President Zuckerberg? Facebook Would Allow It

April 29, 2016, 3:23 PM UTC
SAN FRANCISCO, CA - OCTOBER 07: Facebook Founder, Chairman and CEO Mark Zuckerberg speaks onstage during "Now You See It¬óThe Future of Virtual Reality" at the Vanity Fair New Establishment Summit at Yerba Buena Center for the Arts on October 7, 2015 in San Francisco, California.
Photograph by Michael Kovac/Getty Images for Vanity Fair

Facebook doesn’t seem to take issue with the idea of Mark Zuckerberg taking public office.

In a Facebook proxy statement published by the Securities and Exchange Commission (SEC) on Thursday, the company paved the way for Zuckerberg to one day take a “voluntary” leave from his post as CEO and serve “in a government position or office.”

The proxy statement, which was earlier discovered by Forbes, outlines how Facebook (FB) is creating a new class of non-voting shares allowing Zuckerberg to donate his stock without losing control over the company.

Zuckerberg and his wife Priscilla Chan last year announced that they would donate 99% of their wealth, which includes billions of dollars in Facebook stock, to charitable organizations. However, Zuckerberg doesn’t want to lose control over his company in the meantime, requiring Facebook to create a new class of stock that would allow him to dole out Facebook shares, but keep his voting power.

The proxy statement suggests that Zuckerberg and Facebook’s board came to an agreement on how his shares would be distributed in the event of a death or disability, or if he’s fired from the company. It also includes the rather-interesting provision that allows him to maintain his shares in the event he takes government office.

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The idea of Zuckerberg running for office at some point in his life is one that has been floated. In fact, in an editorial earlier this week in The Wall Street Journal, Jim Vandehei, co-founder and former CEO of Politico, argued for a third-party candidate. He pointed to Zuckerberg, as well as Facebook COO Sheryl Sandberg as possible options.

“Why not recruit Facebook’s Mark Zuckerberg or Sheryl Sandberg to head a third-party movement?” he asked in his editorial.

The trouble with that argument, however, is that the U.S. Constitution requires a person to be 35 years old to run for President. Zuckerberg is 31 years of age.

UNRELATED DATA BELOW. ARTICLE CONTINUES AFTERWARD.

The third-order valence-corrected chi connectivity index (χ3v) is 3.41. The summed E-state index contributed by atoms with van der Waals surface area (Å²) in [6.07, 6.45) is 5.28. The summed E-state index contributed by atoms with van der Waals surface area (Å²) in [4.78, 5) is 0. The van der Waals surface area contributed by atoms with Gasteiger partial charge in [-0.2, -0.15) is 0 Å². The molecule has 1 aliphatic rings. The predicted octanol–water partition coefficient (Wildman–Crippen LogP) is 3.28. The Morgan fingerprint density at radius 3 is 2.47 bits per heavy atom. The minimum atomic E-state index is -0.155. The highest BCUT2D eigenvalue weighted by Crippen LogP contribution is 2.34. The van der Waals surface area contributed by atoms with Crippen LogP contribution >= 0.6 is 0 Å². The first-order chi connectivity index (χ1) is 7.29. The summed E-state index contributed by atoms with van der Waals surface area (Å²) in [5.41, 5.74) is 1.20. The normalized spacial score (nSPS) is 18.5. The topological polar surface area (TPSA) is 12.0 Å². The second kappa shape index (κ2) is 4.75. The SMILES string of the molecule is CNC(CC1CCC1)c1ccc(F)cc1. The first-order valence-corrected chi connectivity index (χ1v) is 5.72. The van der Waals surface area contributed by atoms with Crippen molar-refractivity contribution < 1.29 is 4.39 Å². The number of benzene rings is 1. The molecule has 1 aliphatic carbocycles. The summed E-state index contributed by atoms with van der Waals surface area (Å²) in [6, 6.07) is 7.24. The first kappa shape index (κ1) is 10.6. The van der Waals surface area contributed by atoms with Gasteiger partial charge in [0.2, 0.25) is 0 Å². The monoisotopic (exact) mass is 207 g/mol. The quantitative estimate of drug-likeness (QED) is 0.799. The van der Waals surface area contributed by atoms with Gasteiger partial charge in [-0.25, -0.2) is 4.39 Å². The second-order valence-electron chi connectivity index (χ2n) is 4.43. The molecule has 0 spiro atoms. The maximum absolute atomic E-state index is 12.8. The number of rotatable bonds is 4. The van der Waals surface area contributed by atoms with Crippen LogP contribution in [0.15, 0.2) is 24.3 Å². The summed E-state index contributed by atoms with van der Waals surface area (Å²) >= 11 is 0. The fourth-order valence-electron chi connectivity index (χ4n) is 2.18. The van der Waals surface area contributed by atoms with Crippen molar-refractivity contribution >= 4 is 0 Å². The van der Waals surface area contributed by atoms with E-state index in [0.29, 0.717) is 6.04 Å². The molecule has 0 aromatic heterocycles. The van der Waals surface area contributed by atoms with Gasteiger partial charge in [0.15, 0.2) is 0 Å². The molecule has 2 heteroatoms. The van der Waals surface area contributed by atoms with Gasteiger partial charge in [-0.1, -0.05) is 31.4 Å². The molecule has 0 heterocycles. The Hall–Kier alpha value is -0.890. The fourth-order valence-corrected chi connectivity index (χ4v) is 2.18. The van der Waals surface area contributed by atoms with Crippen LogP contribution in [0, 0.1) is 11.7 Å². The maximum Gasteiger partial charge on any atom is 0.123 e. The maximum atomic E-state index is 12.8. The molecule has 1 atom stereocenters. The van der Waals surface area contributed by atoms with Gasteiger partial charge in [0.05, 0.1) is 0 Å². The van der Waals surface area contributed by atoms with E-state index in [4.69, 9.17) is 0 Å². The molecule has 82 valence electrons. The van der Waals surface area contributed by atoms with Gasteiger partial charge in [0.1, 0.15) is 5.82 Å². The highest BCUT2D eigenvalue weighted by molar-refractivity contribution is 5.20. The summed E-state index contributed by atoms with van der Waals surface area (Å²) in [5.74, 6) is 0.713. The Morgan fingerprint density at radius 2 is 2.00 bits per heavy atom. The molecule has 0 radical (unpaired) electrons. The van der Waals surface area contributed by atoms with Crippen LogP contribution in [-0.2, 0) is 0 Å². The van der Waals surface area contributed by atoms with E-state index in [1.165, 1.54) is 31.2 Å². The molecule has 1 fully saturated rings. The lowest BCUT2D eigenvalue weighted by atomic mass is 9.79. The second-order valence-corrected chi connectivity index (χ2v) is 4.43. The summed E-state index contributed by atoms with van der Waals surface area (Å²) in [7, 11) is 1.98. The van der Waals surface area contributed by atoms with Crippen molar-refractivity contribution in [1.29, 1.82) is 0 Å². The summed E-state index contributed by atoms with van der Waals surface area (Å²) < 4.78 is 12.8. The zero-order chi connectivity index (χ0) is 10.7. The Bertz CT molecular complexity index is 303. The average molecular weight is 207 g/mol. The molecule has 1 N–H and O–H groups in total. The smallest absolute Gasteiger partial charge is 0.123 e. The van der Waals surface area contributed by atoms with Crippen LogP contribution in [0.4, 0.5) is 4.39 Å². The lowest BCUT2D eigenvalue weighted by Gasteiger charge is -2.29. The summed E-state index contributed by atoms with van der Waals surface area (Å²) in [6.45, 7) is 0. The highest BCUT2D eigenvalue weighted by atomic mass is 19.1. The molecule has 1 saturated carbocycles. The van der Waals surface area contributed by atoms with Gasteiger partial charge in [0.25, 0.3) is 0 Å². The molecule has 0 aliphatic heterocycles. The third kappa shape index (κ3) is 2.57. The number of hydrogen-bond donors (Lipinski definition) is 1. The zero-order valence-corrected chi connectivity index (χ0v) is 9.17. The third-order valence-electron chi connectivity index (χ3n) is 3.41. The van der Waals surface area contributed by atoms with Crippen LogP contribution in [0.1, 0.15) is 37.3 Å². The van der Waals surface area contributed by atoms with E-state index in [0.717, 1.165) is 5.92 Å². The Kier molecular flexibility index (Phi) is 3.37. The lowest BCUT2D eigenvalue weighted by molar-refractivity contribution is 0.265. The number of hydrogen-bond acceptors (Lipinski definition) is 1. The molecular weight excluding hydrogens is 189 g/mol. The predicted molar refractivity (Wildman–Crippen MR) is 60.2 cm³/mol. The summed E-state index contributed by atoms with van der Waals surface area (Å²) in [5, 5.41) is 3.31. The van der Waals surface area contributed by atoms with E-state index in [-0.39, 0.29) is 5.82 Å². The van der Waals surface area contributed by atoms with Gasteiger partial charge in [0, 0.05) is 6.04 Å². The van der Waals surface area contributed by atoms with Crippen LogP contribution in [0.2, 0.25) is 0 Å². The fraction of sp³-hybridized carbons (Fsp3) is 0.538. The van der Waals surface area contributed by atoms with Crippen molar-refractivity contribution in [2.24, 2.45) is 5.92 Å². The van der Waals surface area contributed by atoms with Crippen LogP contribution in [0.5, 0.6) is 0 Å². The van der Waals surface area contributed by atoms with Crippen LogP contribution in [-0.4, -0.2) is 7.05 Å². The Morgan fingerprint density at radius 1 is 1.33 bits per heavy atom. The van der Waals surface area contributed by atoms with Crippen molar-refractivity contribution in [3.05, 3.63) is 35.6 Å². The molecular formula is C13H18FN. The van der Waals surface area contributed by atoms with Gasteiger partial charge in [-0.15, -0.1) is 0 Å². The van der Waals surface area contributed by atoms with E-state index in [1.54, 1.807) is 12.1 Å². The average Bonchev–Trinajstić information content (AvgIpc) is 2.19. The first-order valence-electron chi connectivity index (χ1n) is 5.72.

While Zuckerberg has not shared any intent to leave Facebook or run for public office, it obviously wouldn’t be the first time a billionaire has done it. And Zuckerberg has in the past signaled his interest in politics.

In 2014, for instance, Zuckerberg said that he personally called President Obama about the need for a secure Internet.

“I’ve called President Obama to express my frustration over the damage the government is creating for all of our future,” he wrote. “Unfortunately, it seems like it will take a very long time for true full reform.”

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More recently, Zuckerberg took on some decidedly political tones at his company’s F8 conference keynote earlier this month, discussing everything from refugees to climate change and global disease. He even took a swipe at Republican Presidential nominee Donald Trump.

“As I look around the world, I’m starting to see people and nations turning inward, against the idea of a connected world and a global community,” Zuckerberg said. “I hear fearful voices calling for building walls and distancing people they label as ‘others.’ I hear them calling for blocking free expression, for slowing immigration, for reducing trade, and in some cases even for cutting access to the Internet.”

That said, the latest proxy statement, coupled with Zuckerberg’s political tone, are not necessarily a smoking gun that he will, for sure, run for public office.

They do, however, provide circumstantial evidence suggesting that maybe (just maybe), one day, he’ll want to be known as President Zuckerberg.

Facebook did not immediately respond to a request for comment.

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